168 hours to build the life of your dreams


Before we can talk about time management, we need to talk about spending time.


A person who lives to the age of 79 can use an average of 28,835 days and 692,040 hours during his lifetime. Seems like a lot? Let’s take a closer look. On average, 26 years of that time is spent sleeping. This means that we spend 1/3 of our entire life in bed. You will certainly be tempted to reduce the amount of sleep you get, but there is a catch. Insufficient sleep is associated with various health risks and even early mortality, so it is not worth getting less sleep! The optimal sleep time should be at least 8 hours a day.


When we are not sleeping, we are most likely at work, because we spend 13 years of our lives working.


We also spend a considerable amount of our lives on screens: 8 and a half years watching TV and 3 years scrolling through social media.


We spend an entire 4 and a half years eating, and research shows that, unfortunately, not eating food we love. It’s time to change that!


So how much time is left for fun? Correct answer – not enough!


The average person spends only 1.3 years of his life playing sports and 3 years on vacation. Is that little or what?


We cannot borrow more time, but we can learn to use it better.


7(days) X 24 (hours) = 168 tundi, to build the life of your dreams


Expert in time managementLaura Vanderkamexamines how busy people spend their lives and discovered that many of us drastically overestimate our responsibilities each week, while underestimating the time we have for ourselves.


We have 168 hours available each week. We can’t create more time, but we can stretch it. In other words, time is elastic. Where we direct it depends on how much and what we get done at the moment.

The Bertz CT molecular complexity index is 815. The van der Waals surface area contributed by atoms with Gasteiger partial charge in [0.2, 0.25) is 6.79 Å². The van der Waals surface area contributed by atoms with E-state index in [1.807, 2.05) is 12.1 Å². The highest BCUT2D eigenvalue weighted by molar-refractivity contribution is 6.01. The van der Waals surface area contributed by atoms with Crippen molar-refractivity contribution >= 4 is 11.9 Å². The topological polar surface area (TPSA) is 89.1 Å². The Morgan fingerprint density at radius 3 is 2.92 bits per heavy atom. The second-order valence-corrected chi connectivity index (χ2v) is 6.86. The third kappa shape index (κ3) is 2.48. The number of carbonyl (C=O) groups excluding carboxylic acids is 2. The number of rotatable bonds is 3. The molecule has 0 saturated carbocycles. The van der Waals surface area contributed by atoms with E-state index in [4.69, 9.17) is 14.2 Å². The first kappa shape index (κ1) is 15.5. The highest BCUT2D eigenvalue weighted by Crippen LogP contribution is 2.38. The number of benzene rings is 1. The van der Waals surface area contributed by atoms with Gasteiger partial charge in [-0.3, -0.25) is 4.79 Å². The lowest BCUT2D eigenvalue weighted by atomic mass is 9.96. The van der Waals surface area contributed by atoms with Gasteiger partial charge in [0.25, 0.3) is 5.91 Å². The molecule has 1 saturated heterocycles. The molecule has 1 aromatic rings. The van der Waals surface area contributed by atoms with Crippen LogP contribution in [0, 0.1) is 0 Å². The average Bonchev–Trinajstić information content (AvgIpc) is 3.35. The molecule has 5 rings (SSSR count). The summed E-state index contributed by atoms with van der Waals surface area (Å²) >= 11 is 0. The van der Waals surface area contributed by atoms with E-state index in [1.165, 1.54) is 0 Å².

Time management is not the management of time but the management of yourself and your priorities.


I don’t have time = it’s not my priority


Laura Vanderkam in her TED talk gives a good example. As part of his research, he has looked at the schedules of thousands of very busy people, but one example stood out in particular.


A woman who divided her life between family, work and hobbies faced a broken boiler one week that ruined her whole life and turned her entire weekly schedule upside down. During the time logging, it was revealed that he spent a total of 7 hours a week on boiler-related work. However, she did not miss anything important. However, if she had been asked at the beginning of the week if she had 7 hours of free time to train for a marathon, for example, she would have answered “no”.


This situation is a very good description of setting priorities.


We cannot create more time, but we can prioritize important activities by bringing them to the top of the weekly or daily schedule. These are activities in which we do not compromise, but treat them with the same dedication as the woman in the previous example treated her broken water boiler.